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Test Market Theater Will Not Beg for Your Attention

This avant-garde company won’t compromise its soul to meet box-office goals. Long live naked rabbis, satanic worshippers and metaphors with legs!

Steve Bornfeld

He's in a black-leather harness, kneeling before her, script between his teeth, her foot on his neck.


Can we get an amen for Vegas community theater?


You were expecting Kiss Me, Kate? Expand your minds, theater-going lemmings. Try Whip Me, Kate. (Imagine the double-entendre musical opportunities: "Another openin', another show. ..." ) Yes, we're—you should excuse the expression—yankin' your chain. They were only riffing for our photographer in that pose, when we asked Ernest Hemmings and Francine Gordon, directors of Downtown's Test Market, to brainstorm ideas to visually illustrate their alternative approach to theater.


You get the idea. Mainstream they ain't.


Every city's got 'em. Theatrical bizarros. Defiant dudes who won't dance on the strings pulled by establishment prudes. Stage revolutionaries who recognize the score of Hello Dolly! as the devil's music.


Who the hell are they, this dynamic—some might say deranged—duo from Baltimore (him) and Cleveland (her) who stage guerilla theater out of a leftover gallery barely bigger than the average Summerlin bathroom, in the SEAT (Social Experimentation & Absurd Theater) at the Arts Factory, with its cramped, Off-Off-Broadway-meets-un-un-glamorous bohemian chic, the sets often little more than white risers resembling Styrofoam from an oversized mail-order product?


"How big is your brain?" he says of the fans they seek. "Let's shovel some more in."


They're the people willing to offend your momma and disgust your papa if there's the chance of challlenging you.


"We've performed to an audience of one," Gordon says. "We don't pander to audiences like a theater just trying to fill seats. We'll say, 'We want to do this, it's excellent theater, whoever comes, enjoy.'"


They're the people who relentlessly think outside that damned, cliched, creatively bankrupt box, even when results don't reward the risk. They stubbornly cling to the 'tude that purity of art trumps the benefits of commerce, even though commerce keeps art's heart a-pumpin'.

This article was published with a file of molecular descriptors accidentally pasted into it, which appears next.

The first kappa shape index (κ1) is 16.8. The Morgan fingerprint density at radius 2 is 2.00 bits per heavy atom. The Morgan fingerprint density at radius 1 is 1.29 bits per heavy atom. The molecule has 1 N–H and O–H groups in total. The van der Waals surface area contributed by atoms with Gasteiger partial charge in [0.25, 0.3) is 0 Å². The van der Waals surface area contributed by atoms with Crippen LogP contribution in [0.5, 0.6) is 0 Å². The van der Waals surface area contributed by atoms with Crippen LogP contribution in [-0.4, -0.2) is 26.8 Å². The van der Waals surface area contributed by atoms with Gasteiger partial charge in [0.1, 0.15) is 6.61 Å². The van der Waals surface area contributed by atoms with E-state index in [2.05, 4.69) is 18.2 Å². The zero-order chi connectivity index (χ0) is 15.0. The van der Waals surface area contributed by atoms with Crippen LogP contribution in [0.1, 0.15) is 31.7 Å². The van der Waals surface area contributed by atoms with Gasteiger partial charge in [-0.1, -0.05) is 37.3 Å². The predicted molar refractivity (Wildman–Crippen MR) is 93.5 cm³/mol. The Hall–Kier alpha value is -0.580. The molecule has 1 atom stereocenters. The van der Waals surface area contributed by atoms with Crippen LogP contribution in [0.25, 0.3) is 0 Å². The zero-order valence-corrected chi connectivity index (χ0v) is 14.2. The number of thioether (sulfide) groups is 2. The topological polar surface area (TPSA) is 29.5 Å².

"Test Market means it's a test," says Francine, 31. "It's a test for our actors, and for our audience."


"And we're testing ourselves," pipes in Ernest, 29, "not being afraid to try something beyond our reach."


Are they impractical? Certainly. Unrealistic? Absolutely. Maybe even arrogant for fostering an air of artistic superiority in a culture where commercialism sets the agenda, especially when their eccentric trips into the theatrical fringe go off the rails as often as not (this critic has been less than enchanted more than once)? Perhaps.


Yet no serious theater city should be without its purists. Its cock-eyed optimists. Its foolish dreamers. Even if they're doomed to fail, they're fated to inspire. That's worth more than any packed house to the heart of the theater community at large.


They're committed theater geeks, these two; one with a degree in theater who had written for small sketch-comedy shows and toured towns with various partners, staging absurdist road shows (he); one with twin degrees in English who pursued acting until accepting that one can't earn a living auditioning, switching to teaching high school in Cleveland (she).


Two and a half years ago, he popped up in the desert. "Change has always blossomed out of the desert," he says. "This is a youthful town, there aren't any rules set."


They met online, discovering their shared passion. He proffered an invitation to the Land of Cacti and Neon. She took a leap—more like a pole-vault—of faith. "When he picked me up at the airport, I wore a dark wig," says the slender blonde, "because if he looked a little too crazy, I was going to get right back on the plane."


Now they are such things as an original balls-out concoction called The Shande of Rabbi Schlemazel: Schtup a Nafka in Tuchas, Alevai. What's that, you ask? For those a bit skittish with Yiddish, the subtitle means: F--k a Whore in the Ass, It Should Only Happen (so glad you asked). The story of a (fleetingly nude) rabbi under the spell of a transvestite satanic worshipper was flacked on their godsexandbowling.com website, performed in mid-Passover, one particular evening to only four people—two pals of the duo, one critic and one perplexed patron—then to busloads of elderly women from synagogue sisterhood groups.


To ogle a rabbi, a man of The Torah, with his schmeckel (take a guess) waving in the breeze? You know what we're thinking: Oy, vey, bubbeleh.